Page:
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S&Ds: Let’s take a historic step to better protect gig workers!


01 Feb 2023


Trade & Society

Tomorrow, the European Parliament will vote on its position on the landmark new EU legislation aiming to significantly improve the social and labour rights of gig earners working for Uber, Deliveroo, Helpling, and similar platforms. At the same time, it aims to protect the genuinely self-employed and good employers. 

In December 2022, the Parliament’s committee on employment and social affairs reached an ambitious agreement that was negotiated by our Vice-President Elisabetta Gualmini and adopted by a large majority of the committee members. The S&Ds call on all members of this house to reaffirm this agreement tomorrow. By doing so, the Parliament will be ready to enter into negotiations with EU member states. Time is of the essence. This key legislation should be finalised before the end of this parliamentary term.

Elisabetta Gualmini, S&D Vice-President and European Parliament’s rapporteur on the new EU legislation on improving conditions of gig workers:

“Let us take a historic step tomorrow and join forces to protect an ambitious, forward-looking and balanced agreement that was reached by the Parliament’s committee on employment and social affairs just before the end of last year. Under huge pressure from platforms, this agreement is now being challenged by individual members of this house. We must not give in to aggressive lobbying by large digital companies. We must shield workers from abuse by giants of the web.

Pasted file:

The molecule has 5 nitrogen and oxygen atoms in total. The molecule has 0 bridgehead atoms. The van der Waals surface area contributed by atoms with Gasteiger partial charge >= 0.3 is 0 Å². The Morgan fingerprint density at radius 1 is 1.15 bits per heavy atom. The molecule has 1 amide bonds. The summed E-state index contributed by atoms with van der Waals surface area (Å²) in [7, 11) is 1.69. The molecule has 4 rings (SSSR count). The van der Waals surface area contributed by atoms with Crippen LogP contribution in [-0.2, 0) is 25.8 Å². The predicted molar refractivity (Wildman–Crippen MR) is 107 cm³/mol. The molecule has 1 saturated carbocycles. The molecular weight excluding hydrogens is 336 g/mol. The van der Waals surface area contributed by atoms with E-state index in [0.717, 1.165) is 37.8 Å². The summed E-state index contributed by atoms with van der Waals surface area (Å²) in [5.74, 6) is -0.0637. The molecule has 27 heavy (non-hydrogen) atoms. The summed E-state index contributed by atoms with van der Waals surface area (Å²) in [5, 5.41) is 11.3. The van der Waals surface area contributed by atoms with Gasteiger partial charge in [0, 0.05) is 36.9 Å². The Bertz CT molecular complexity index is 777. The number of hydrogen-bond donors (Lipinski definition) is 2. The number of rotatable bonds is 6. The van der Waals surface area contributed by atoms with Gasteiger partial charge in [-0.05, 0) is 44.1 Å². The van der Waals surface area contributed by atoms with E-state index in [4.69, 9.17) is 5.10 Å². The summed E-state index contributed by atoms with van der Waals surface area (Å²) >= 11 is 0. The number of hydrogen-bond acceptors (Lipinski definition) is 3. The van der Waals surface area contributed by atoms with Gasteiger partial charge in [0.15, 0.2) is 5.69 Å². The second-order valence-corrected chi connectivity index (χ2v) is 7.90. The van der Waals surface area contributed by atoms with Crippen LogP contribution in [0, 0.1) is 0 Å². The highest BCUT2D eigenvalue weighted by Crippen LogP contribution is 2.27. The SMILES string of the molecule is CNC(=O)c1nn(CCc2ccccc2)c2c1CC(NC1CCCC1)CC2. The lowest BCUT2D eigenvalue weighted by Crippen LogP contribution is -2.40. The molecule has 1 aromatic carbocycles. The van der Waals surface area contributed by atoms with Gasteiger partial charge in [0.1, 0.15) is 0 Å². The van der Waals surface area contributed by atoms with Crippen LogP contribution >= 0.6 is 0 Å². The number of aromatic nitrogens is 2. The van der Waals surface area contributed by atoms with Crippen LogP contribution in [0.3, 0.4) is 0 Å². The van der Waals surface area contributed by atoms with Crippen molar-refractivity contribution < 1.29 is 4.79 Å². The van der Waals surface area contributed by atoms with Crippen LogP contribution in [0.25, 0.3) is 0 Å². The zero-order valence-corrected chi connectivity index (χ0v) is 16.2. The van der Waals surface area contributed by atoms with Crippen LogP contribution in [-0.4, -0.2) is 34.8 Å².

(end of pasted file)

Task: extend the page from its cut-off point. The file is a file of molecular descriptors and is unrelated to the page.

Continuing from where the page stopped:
“Our agreement ensures correct employment classification, based on the actual working conditions and transparency of algorithms that cannot remain black holes. It guarantees that trade unions and worker representatives will be able to collectively bargain on platform working conditions. It places the burden of proof of the employment status on the platforms. There will be no automatic reclassification of workers. 

“Furthermore, our agreement secures autonomy, freedom, and flexibility of the self-employed. It also protects good employers and prevents unfair competition. It wards off dehumanisation of the labour market by ensuring human oversight and interactions so that the machines cannot fire people or spy on them. It is a truly good agreement and we should reaffirm it tomorrow.”

Agnes Jongerius, MEP and S&D spokesperson on employment and social rights, added: 

“Every worker is entitled to labour and social rights: fair pay, social insurance, sick leave and engagement in collective bargaining. It is time to change the game of the gig economy and make sure this often-exploitative labour market model does not spread to other job sectors. If we don’t act to protect the most vulnerable people in the economy today, we risk precarious work spreading everywhere tomorrow.”

“We have been the driving force for passing EU laws to adequately protect all earners, also those working through the apps. This is one of the major challenges of the digital era. Today, over 28 million people in the EU work through digital labour platforms. In 2025, their number is expected to reach 43 million.”

Note to editors:

Platform workers use an app or a website to offer services in exchange for payment. This kind of work is currently presented by many platforms as a non-standard form of employment. Therefore, the social and labour rights of people working through apps and websites are not enshrined in standard labour legislation, which leaves many online earners with less protection than offline workers. It also creates unfair competition between the gig economy and traditional companies.

The main objective of the new legislation – the directive on improving conditions in platform work – is to enshrine a rebuttable presumption of an employment relationship in EU law. This means platform workers are in principle employees with all applicable rights. If the platform companies disagree, it must be up to them to prove otherwise.